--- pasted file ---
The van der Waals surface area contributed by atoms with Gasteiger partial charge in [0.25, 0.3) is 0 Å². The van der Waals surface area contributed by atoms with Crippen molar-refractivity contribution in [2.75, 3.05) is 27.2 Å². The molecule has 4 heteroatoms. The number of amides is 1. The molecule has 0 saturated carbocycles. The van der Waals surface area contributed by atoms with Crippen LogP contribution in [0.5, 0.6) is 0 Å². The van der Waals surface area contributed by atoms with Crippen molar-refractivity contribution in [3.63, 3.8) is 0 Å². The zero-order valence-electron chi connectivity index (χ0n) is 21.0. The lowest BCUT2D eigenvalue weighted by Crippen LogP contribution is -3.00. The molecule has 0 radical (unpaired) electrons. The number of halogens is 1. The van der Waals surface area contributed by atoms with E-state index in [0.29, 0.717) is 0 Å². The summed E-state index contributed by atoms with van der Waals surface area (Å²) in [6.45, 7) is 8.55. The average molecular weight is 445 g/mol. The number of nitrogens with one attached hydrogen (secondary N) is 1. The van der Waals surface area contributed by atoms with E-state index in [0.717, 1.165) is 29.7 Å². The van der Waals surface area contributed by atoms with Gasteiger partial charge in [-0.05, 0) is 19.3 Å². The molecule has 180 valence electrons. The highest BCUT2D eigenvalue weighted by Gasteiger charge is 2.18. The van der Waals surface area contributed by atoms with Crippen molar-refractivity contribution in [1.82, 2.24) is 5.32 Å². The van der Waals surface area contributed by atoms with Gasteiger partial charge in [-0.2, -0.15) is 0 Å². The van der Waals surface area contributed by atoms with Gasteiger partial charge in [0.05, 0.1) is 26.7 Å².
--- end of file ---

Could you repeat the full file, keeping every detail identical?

The van der Waals surface area contributed by atoms with Gasteiger partial charge in [0.25, 0.3) is 0 Å². The van der Waals surface area contributed by atoms with Crippen molar-refractivity contribution in [2.75, 3.05) is 27.2 Å². The molecule has 4 heteroatoms. The number of amides is 1. The molecule has 0 saturated carbocycles. The van der Waals surface area contributed by atoms with Crippen LogP contribution in [0.5, 0.6) is 0 Å². The van der Waals surface area contributed by atoms with Crippen molar-refractivity contribution in [3.63, 3.8) is 0 Å². The zero-order valence-electron chi connectivity index (χ0n) is 21.0. The lowest BCUT2D eigenvalue weighted by Crippen LogP contribution is -3.00. The molecule has 0 radical (unpaired) electrons. The number of halogens is 1. The van der Waals surface area contributed by atoms with E-state index in [0.29, 0.717) is 0 Å². The summed E-state index contributed by atoms with van der Waals surface area (Å²) in [6.45, 7) is 8.55. The average molecular weight is 445 g/mol. The number of nitrogens with one attached hydrogen (secondary N) is 1. The van der Waals surface area contributed by atoms with E-state index in [0.717, 1.165) is 29.7 Å². The van der Waals surface area contributed by atoms with Gasteiger partial charge in [-0.05, 0) is 19.3 Å². The molecule has 180 valence electrons. The highest BCUT2D eigenvalue weighted by Gasteiger charge is 2.18. The van der Waals surface area contributed by atoms with Crippen molar-refractivity contribution in [1.82, 2.24) is 5.32 Å². The van der Waals surface area contributed by atoms with Gasteiger partial charge in [-0.2, -0.15) is 0 Å². The van der Waals surface area contributed by atoms with Gasteiger partial charge in [0.05, 0.1) is 26.7 Å².